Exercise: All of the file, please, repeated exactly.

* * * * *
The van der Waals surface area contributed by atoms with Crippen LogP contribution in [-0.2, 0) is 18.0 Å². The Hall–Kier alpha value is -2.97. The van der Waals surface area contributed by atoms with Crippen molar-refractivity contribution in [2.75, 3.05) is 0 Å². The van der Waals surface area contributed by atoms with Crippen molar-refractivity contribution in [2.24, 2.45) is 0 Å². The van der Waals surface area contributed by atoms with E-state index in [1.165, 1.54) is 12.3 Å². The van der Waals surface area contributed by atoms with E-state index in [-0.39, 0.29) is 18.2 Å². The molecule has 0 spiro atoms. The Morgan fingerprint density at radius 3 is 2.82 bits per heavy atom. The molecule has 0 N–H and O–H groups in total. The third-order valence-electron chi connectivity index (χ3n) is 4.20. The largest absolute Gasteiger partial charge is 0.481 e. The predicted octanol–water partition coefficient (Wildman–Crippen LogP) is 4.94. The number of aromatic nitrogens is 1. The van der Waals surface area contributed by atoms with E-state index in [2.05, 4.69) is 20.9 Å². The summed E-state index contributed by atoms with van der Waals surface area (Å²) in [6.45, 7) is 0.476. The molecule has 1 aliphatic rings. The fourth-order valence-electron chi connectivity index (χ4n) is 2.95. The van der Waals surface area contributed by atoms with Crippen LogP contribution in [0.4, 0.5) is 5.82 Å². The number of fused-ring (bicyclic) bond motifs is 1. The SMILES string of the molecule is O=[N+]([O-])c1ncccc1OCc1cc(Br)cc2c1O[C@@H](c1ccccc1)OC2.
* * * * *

The van der Waals surface area contributed by atoms with Crippen LogP contribution in [-0.2, 0) is 18.0 Å². The Hall–Kier alpha value is -2.97. The van der Waals surface area contributed by atoms with Crippen molar-refractivity contribution in [2.75, 3.05) is 0 Å². The van der Waals surface area contributed by atoms with Crippen molar-refractivity contribution in [2.24, 2.45) is 0 Å². The van der Waals surface area contributed by atoms with E-state index in [1.165, 1.54) is 12.3 Å². The van der Waals surface area contributed by atoms with E-state index in [-0.39, 0.29) is 18.2 Å². The molecule has 0 spiro atoms. The Morgan fingerprint density at radius 3 is 2.82 bits per heavy atom. The molecule has 0 N–H and O–H groups in total. The third-order valence-electron chi connectivity index (χ3n) is 4.20. The largest absolute Gasteiger partial charge is 0.481 e. The predicted octanol–water partition coefficient (Wildman–Crippen LogP) is 4.94. The number of aromatic nitrogens is 1. The van der Waals surface area contributed by atoms with E-state index in [2.05, 4.69) is 20.9 Å². The summed E-state index contributed by atoms with van der Waals surface area (Å²) in [6.45, 7) is 0.476. The molecule has 1 aliphatic rings. The fourth-order valence-electron chi connectivity index (χ4n) is 2.95. The van der Waals surface area contributed by atoms with Crippen LogP contribution in [0.4, 0.5) is 5.82 Å². The number of fused-ring (bicyclic) bond motifs is 1. The SMILES string of the molecule is O=[N+]([O-])c1ncccc1OCc1cc(Br)cc2c1O[C@@H](c1ccccc1)OC2.